Figure 9.

ERK/MAPK modulates HIV‐1 infectivity. HIV‐1 infected MT‐4 cells were treated with the indicated MAPK inhibitors in either the presence or absence of PMA for 15 h. (A) Infectivity of HIV‐1 virions was evaluated at three different levels of input virus in a single‐cycle transactivation‐based assay (Kimpton and Emerman, 1992). HIV‐1 tat‐mediated transactivation (as determined from hydrolysis of X‐gal) β‐gal production was quantitated at 24 h post infection (mean ± SD, n = 3). (B) Modulation of MAPK activity does not influence virus production. The extent of virus production following treatment of HIV‐1‐infected MT‐4 cells with MAPK modulators was determined from virion‐associated RT activity in culture supernatants.

We attempted to modulate HIV infectivity more directly by examining the single‐cycle infectivity of viruses derived from cells which express a kinase mutant variant of MEK (MEKDN). For these experiments, COS7 cells were co‐transfected with the infectious HIV‐1 molecular clone, HIV‐1ELI together with a vector which expresses a constitutively active MEK (MEKSA) or a dominant‐negative mutant of MEK (MEKDN). At 24 and 48 h post‐transfection, viruses were harvested from supernatants of transfected COS7 cells and normalized according to virion‐associated RT activity. Infectivity of viruses was examined in a single‐cycle transactivation‐based assay at four different multiplicities of infection. Infectivity of viruses produced from cells which expressed a mutant MEK but not an active MEK were reduced 4‐fold (Figure 10A) [compare the amount of MEKDN virus needed for equivalent infectivity as the control; thus, 0.125 and 0.25 units (1 unit = 106 c.p.m. reverse transcriptase activity) of control virions produce the same level of infection as 0.5 and 1 units of MEKDN virus, respectively]. This inhibition was markedly consistent over five independent experiments. In contrast, there was an augmentation in infectivity of viruses produced from cells which expressed a constitutively active MEK (Figure 10A). The impaired infectivity of viruses produced from cells which express MEKDN was independent of any effects on virus production (Figure 10B). These studies further support the notion that HIV infectivity is modulated by the ERK/MAPK kinase cascade.

Figure 10.

A dominant‐negative form of MEK impairs HIV‐1 infectivity. (A) COS7 cells were co‐transfected with HIVELI, an infectious molecular clone of HIV‐1, or co‐transfected with HIVELI and with vectors which express constitutively active MEK1 (MEKSA) or a non‐activating mutant of MEK1 (MEKDN). Virions released from transfected COS7 cells were harvested at 24 and 48 h post‐transfection and virion infectivity was evaluated at four different levels of input virus in a single‐cycle transactivation‐based assay (n = 5) as outlined in Figure 9. Levels of virus produced from transfected COS7 cells (B) was determined from virion‐associated RT activity in culture supernatants at 48 h post‐transfection (n = 5).

ERK/MAPK is required for establishment of a functional reverse transcription complex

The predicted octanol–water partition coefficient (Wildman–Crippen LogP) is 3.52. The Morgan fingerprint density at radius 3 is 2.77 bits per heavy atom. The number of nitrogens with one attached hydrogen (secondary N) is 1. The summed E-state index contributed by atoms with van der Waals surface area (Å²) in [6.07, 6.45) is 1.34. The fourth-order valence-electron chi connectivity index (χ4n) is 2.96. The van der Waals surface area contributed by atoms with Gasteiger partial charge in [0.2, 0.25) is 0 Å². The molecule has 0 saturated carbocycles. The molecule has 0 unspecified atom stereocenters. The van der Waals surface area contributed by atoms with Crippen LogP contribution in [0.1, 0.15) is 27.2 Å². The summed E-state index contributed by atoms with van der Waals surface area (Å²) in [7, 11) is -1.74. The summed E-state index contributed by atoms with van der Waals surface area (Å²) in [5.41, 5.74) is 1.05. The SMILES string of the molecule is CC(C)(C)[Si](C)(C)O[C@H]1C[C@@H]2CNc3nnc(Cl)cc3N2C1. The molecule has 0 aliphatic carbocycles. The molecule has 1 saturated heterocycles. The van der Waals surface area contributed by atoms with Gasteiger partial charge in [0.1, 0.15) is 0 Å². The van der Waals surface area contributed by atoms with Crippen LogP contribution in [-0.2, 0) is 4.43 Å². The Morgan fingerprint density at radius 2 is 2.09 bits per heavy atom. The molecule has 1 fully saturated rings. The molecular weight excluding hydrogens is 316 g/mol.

To characterize further the stage in HIV‐1 infectivity which was being impaired by MAPK inhibitors, we examined synthesis of viral nucleic acids in infected target cells by PCR. Immediately following entry of viral nucleic acids into the target cell, minus‐strand strong stop cDNA is the first detectable product of reverse transcription. HeLa‐CD4‐LTR/β‐gal cells were infected with viruses that had been produced in the presence or absence of the MAPK inhibitors, Hypericin and PD98059. To remove pre‐existing viral cDNA in the inoculum, virus preparations were treated with DNase (Zack et al., 1990). Cells were infected in the presence of 3′‐azido‐3′‐deoxythymidine (AZT, 5 μM) in order to evaluate de novo synthesis of viral cDNA in the target cell (Heinzinger et al., 1994). This concentration was sufficient to eliminate completely de novo synthesis of viral cDNA. Although de novo synthesis of strong stop cDNA by MAPK‐inhibitor‐treated virions was evident (Figure 11, compare quantities of PCR products in AZT‐treated and untreated panels), the levels of strong stop cDNA were reduced relative to control cultures for both Hypericin‐ and PD98059‐treated virions (Figure 11). In addition, where levels of strong stop cDNA products increased in control cultures, there was a corresponding decrease in the abundance of minus‐ strand strong stop cDNA in cells infected with Hypericin‐treated virions (Figure 11). This suggested either that the genomic viral RNA precursor of the minus‐strand strong stop cDNA was unstable, or alternatively that the stability of the reverse transcription complex itself was compromised. We also examined for the presence of late products (U5/gag) in reverse transcription, namely those which are formed following the second template switch (Bukrinsky et al., 1993b). Late products of reverse transcription were not synthesized in cells which had been infected with Hypericin‐treated virions and were markedly reduced in cells infected with PD98059‐treated virions (not shown). We do not believe that the kinase inhibitors were influencing reverse transcription through impairment of Vif phosphorylation, as the target cells used for virus infection in this study do not require Vif to support virus replication.